Are implants for life? Reconstruction longevity and stability
Although implant losses have been recorded for as long as implant therapy has been used, complications have been under-reported in the literature. For this reason, the 5-year figures of systematic reviews on biological and technical complications have remained below 10% (Berglundh et al. 2002; Goodacre et al. 2003).
“Complications have been under-reported in the literature”
Regarding partial reconstructions on implants, there have been many attempts to determine the potential influence of different designs on treatment outcomes, yet there is insufficient scientific evidence to support definitive guidelines about prosthesis design (Weber & Sukotjo. 2007).
A systematic review focusing on single implant-supported crowns reported failure rates of 5% and 9% for porcelain fused to metal (PFM) and all-ceramic crowns respectively after 5 years (Jung et al. 2008). This paper also noted the relatively high rate of complications: around 9.7% for biological complications and almost double that figure for technical complications.
Treatment outcome assessments for implant therapy should include criteria at four levels: implant, peri-implant soft tissues, prosthesis and patient satisfaction (Papaspyridakos et al. 2012). Success should ideally evaluate the implant-prosthetic complex as a whole, meaning that all complications should be discounted/disqualified from success rates. The speaker stated that success should mean no complications, including technical ones.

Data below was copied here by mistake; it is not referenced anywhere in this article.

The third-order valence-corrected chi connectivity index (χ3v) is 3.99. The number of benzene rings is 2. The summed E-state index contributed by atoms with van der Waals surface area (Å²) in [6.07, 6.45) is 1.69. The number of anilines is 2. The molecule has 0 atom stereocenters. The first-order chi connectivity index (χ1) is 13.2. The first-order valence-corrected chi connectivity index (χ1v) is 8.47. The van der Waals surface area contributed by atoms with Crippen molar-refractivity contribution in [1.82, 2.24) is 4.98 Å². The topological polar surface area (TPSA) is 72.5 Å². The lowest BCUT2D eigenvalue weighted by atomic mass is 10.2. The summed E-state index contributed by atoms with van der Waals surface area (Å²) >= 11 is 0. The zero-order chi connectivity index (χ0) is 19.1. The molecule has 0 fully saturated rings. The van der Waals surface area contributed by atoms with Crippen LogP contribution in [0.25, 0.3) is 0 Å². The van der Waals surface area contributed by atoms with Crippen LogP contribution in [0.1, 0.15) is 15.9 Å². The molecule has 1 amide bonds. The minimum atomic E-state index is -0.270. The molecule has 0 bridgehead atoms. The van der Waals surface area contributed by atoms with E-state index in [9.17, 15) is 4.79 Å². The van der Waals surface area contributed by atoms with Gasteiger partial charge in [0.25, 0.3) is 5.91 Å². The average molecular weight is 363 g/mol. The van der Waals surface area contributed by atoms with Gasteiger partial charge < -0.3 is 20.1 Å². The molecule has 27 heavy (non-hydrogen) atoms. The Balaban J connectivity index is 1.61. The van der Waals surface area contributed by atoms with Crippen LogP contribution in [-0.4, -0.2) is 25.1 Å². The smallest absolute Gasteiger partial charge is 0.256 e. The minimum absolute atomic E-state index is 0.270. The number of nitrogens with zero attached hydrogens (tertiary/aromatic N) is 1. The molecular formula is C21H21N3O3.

“Success should mean no complications, including technical ones”
A clinical study of single implant-supported crowns reported a 10-year prosthesis survival rate of 97.7%. It should be noted, however, that the success rate dropped to 70.8% because of the total rate of mechanical-technical complications (24.7%), especially ceramic chipping (Wittneben et al. 2014).
The speaker highlighted differences between publications over the last two decades concerning survival and complication rates (Pjetursson et al. 2014). Overall, 5-year survival rates from more recent studies were improved across all prosthesis types, but complication rates were also higher (rising from 14.8% to 27.1%), with fracture of veneering materials being especially common.
Regarding practical recommendations, no differences in outcomes have been observed, regardless of the type of retention used. However the choice between screws or cement depends on technical feasibility and operator preference (Wittneben et al. 2017). The speaker said he prefers to use cement on tissue-level implants with a shallow sulcus, especially in posterior areas. In cases where implants are deeper, screw-retention is generally the safer option.
Regarding material selection for abutments, a recent systematic review found no differences between titanium and ceramic abutments after five years (Zembic et al. 2014). However, it would be prudent to use metal as the standard, and only choose ceramic in cases where it can provide a real aesthetic advantage (i.e. in cases involving thin tissues which would be prone to metal transparency).
“Data from long-term studies is still required for monolithic
implant-supported restorations in zirconia or lithium disilicate”
Preliminary data indicates high short-term survival rates for monolithic implant-supported restorations in zirconia or lithium disilicate. However, data from long-term studies is still required to validate the wide use of this protocol.